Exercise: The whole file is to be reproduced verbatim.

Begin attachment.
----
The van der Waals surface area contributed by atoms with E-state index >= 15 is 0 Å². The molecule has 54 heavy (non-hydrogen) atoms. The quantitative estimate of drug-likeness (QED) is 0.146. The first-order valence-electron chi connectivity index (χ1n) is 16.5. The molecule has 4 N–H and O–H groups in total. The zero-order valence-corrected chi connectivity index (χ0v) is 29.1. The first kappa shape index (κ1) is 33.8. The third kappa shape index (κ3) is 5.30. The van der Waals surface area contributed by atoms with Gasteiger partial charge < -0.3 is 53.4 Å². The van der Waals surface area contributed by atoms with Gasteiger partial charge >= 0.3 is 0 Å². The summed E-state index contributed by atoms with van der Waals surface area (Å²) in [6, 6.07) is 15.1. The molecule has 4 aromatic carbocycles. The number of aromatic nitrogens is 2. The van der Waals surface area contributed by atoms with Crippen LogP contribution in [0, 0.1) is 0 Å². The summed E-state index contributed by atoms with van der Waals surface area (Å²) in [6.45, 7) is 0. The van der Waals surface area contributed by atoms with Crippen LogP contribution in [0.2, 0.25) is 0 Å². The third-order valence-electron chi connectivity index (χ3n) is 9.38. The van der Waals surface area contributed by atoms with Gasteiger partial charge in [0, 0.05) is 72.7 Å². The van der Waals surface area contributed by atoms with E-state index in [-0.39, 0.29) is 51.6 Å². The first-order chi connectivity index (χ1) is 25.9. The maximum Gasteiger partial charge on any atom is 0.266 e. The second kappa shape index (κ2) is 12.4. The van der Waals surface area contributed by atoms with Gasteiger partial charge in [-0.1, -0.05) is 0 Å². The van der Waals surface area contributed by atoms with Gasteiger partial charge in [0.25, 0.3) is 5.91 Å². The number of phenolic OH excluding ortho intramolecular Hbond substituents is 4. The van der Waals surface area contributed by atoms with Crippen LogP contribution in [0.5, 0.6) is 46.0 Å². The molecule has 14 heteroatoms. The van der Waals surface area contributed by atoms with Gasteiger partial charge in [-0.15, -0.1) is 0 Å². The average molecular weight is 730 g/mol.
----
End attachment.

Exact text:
The van der Waals surface area contributed by atoms with E-state index >= 15 is 0 Å². The molecule has 54 heavy (non-hydrogen) atoms. The quantitative estimate of drug-likeness (QED) is 0.146. The first-order valence-electron chi connectivity index (χ1n) is 16.5. The molecule has 4 N–H and O–H groups in total. The zero-order valence-corrected chi connectivity index (χ0v) is 29.1. The first kappa shape index (κ1) is 33.8. The third kappa shape index (κ3) is 5.30. The van der Waals surface area contributed by atoms with Gasteiger partial charge < -0.3 is 53.4 Å². The van der Waals surface area contributed by atoms with Gasteiger partial charge >= 0.3 is 0 Å². The summed E-state index contributed by atoms with van der Waals surface area (Å²) in [6, 6.07) is 15.1. The molecule has 4 aromatic carbocycles. The number of aromatic nitrogens is 2. The van der Waals surface area contributed by atoms with Crippen LogP contribution in [0, 0.1) is 0 Å². The summed E-state index contributed by atoms with van der Waals surface area (Å²) in [6.45, 7) is 0. The van der Waals surface area contributed by atoms with Crippen LogP contribution in [0.2, 0.25) is 0 Å². The third-order valence-electron chi connectivity index (χ3n) is 9.38. The van der Waals surface area contributed by atoms with Gasteiger partial charge in [0, 0.05) is 72.7 Å². The van der Waals surface area contributed by atoms with E-state index in [-0.39, 0.29) is 51.6 Å². The first-order chi connectivity index (χ1) is 25.9. The maximum Gasteiger partial charge on any atom is 0.266 e. The second kappa shape index (κ2) is 12.4. The van der Waals surface area contributed by atoms with Gasteiger partial charge in [-0.1, -0.05) is 0 Å². The van der Waals surface area contributed by atoms with Gasteiger partial charge in [0.25, 0.3) is 5.91 Å². The number of phenolic OH excluding ortho intramolecular Hbond substituents is 4. The van der Waals surface area contributed by atoms with Crippen LogP contribution in [0.5, 0.6) is 46.0 Å². The molecule has 14 heteroatoms. The van der Waals surface area contributed by atoms with Gasteiger partial charge in [-0.15, -0.1) is 0 Å². The average molecular weight is 730 g/mol.